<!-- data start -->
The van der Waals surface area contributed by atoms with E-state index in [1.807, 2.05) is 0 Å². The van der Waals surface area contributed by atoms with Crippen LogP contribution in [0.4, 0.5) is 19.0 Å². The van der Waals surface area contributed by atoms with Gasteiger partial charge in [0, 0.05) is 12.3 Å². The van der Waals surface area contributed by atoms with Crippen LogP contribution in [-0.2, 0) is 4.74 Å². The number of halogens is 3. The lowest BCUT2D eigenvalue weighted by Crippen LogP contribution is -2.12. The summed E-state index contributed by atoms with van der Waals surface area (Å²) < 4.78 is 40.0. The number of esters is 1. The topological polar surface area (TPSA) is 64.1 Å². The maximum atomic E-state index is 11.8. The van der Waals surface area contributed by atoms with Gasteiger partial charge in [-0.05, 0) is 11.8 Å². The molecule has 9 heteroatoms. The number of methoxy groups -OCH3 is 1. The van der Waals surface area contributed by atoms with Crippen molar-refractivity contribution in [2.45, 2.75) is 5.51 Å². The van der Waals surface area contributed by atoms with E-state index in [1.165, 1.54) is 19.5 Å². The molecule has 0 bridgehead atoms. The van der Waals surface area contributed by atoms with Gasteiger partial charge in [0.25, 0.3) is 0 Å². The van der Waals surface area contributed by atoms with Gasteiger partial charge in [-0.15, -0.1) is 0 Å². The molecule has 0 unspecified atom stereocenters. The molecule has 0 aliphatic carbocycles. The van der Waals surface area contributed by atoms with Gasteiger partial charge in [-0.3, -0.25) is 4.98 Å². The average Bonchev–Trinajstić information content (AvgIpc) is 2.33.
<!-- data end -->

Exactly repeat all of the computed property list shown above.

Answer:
The van der Waals surface area contributed by atoms with E-state index in [1.807, 2.05) is 0 Å². The van der Waals surface area contributed by atoms with Crippen LogP contribution in [0.4, 0.5) is 19.0 Å². The van der Waals surface area contributed by atoms with Gasteiger partial charge in [0, 0.05) is 12.3 Å². The van der Waals surface area contributed by atoms with Crippen LogP contribution in [-0.2, 0) is 4.74 Å². The number of halogens is 3. The lowest BCUT2D eigenvalue weighted by Crippen LogP contribution is -2.12. The summed E-state index contributed by atoms with van der Waals surface area (Å²) < 4.78 is 40.0. The number of esters is 1. The topological polar surface area (TPSA) is 64.1 Å². The maximum atomic E-state index is 11.8. The van der Waals surface area contributed by atoms with Gasteiger partial charge in [-0.05, 0) is 11.8 Å². The molecule has 9 heteroatoms. The number of methoxy groups -OCH3 is 1. The van der Waals surface area contributed by atoms with Crippen molar-refractivity contribution in [2.45, 2.75) is 5.51 Å². The van der Waals surface area contributed by atoms with E-state index in [1.165, 1.54) is 19.5 Å². The molecule has 0 bridgehead atoms. The van der Waals surface area contributed by atoms with Gasteiger partial charge in [0.25, 0.3) is 0 Å². The van der Waals surface area contributed by atoms with Gasteiger partial charge in [-0.15, -0.1) is 0 Å². The molecule has 0 unspecified atom stereocenters. The molecule has 0 aliphatic carbocycles. The van der Waals surface area contributed by atoms with Gasteiger partial charge in [-0.3, -0.25) is 4.98 Å². The average Bonchev–Trinajstić information content (AvgIpc) is 2.33.